Poor birth outcomes related to more than just age of teen mothers, study shows
Teen moms who are African-American, live in rural areas or have lower education are more likely to have preterm or underweight babies, according to new research.
By MICHAEL BROWN
An integrated effort that targets education and socio-economic disparity is needed to reduce inequalities expressed in health outcomes, say University of Alberta researchers who found a higher incidence of poor pregnancy outcomes among socio‐economically deprived adolescents compared with their well‐off counterparts.
Sana Amjad, a global health master’s graduate from the U of A’s School of Public Health, performed a systematic review of 31 mostly U.S.-based studies to examine how socio-economic factors might affect the health of babies and moms.
“Poor outcomes in adolescent pregnancies have been traditionally attributed to the young age of the mothers. We wanted to look at how where they live, their education, their occupation and levels of support might affect these outcomes,” said Amjad.
“The analyses revealed that biology alone does not explain the high incidence of adverse perinatal outcomes in adolescent mothers. Our findings suggest that certain subgroups of adolescent mothers may be at a high risk of poor pregnancy outcomes and require special attention,” she said.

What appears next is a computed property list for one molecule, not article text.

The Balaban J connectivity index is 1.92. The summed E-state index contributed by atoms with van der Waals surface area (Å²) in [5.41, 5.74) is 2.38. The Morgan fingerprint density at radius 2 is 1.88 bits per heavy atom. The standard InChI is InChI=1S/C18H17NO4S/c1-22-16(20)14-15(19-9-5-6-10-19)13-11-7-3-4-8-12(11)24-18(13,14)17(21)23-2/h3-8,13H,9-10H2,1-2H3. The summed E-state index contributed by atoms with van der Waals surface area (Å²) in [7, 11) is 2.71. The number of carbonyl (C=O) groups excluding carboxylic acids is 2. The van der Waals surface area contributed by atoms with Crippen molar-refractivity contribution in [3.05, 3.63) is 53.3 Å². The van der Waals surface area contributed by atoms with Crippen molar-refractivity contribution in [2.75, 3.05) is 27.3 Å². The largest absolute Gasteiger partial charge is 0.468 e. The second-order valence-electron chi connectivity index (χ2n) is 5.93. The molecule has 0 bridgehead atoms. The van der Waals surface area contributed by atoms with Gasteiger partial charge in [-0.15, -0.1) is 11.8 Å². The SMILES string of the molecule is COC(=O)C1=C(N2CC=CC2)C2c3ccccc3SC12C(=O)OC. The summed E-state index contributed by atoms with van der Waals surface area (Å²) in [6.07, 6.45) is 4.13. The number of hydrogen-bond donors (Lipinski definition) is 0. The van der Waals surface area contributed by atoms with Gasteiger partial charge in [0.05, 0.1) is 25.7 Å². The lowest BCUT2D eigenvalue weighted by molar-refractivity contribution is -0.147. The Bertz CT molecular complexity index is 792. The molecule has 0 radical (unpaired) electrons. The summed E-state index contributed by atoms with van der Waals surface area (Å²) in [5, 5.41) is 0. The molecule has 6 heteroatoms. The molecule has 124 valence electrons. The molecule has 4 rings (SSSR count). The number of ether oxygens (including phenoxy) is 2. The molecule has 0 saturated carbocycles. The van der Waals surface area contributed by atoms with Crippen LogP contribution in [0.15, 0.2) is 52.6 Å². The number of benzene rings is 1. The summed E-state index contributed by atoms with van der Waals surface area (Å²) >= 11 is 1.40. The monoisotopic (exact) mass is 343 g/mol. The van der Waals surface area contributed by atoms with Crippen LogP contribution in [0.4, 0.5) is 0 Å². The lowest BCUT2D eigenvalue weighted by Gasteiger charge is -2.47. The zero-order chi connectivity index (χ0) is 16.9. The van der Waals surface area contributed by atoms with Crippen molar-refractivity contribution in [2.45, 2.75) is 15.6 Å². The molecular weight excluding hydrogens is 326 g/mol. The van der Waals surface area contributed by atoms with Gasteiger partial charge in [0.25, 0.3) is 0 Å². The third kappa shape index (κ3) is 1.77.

The study showed that African-American mothers were more likely than white teens to have preterm deliveries and low-birth-weight babies. Other social determinants such as rural residence were consistently linked with preterm birth, while low maternal socio-economic status and illiteracy were found to increase the risk of maternal mortality and low-birth-weight infants.
On the other hand, her research suggests good community and family support has a protective effect against teenage pregnancy complications, especially low birth weight.
Amjad’s supervisor, U of A perinatal epidemiologist Maria-Beatriz Ospina, said the review emphasizes the need to go beyond biological considerations when it comes to healthy outcomes for young mothers.
“It takes more than biology,” she said. “One of the things we’re working around is the experience of systemic racism that probably accounts for those differences.”
She added when a baby is born preterm or underweight, that sets up conditions that can lead to marginalization and adverse outcomes later in life.
“What is required is intersectoral efforts to tackle these social inequalities,” said Ospina, who received funding from the Lois Hole Hospital for Women through the Women and Children's Health Research Institute.
The study, “Social Determinants of Health and Adverse Maternal and Birth Outcomes in Adolescent Pregnancies: A Systematic Review and Meta-analysis,” was published in the Journal of Paediatric and Perinatal Epidemiology.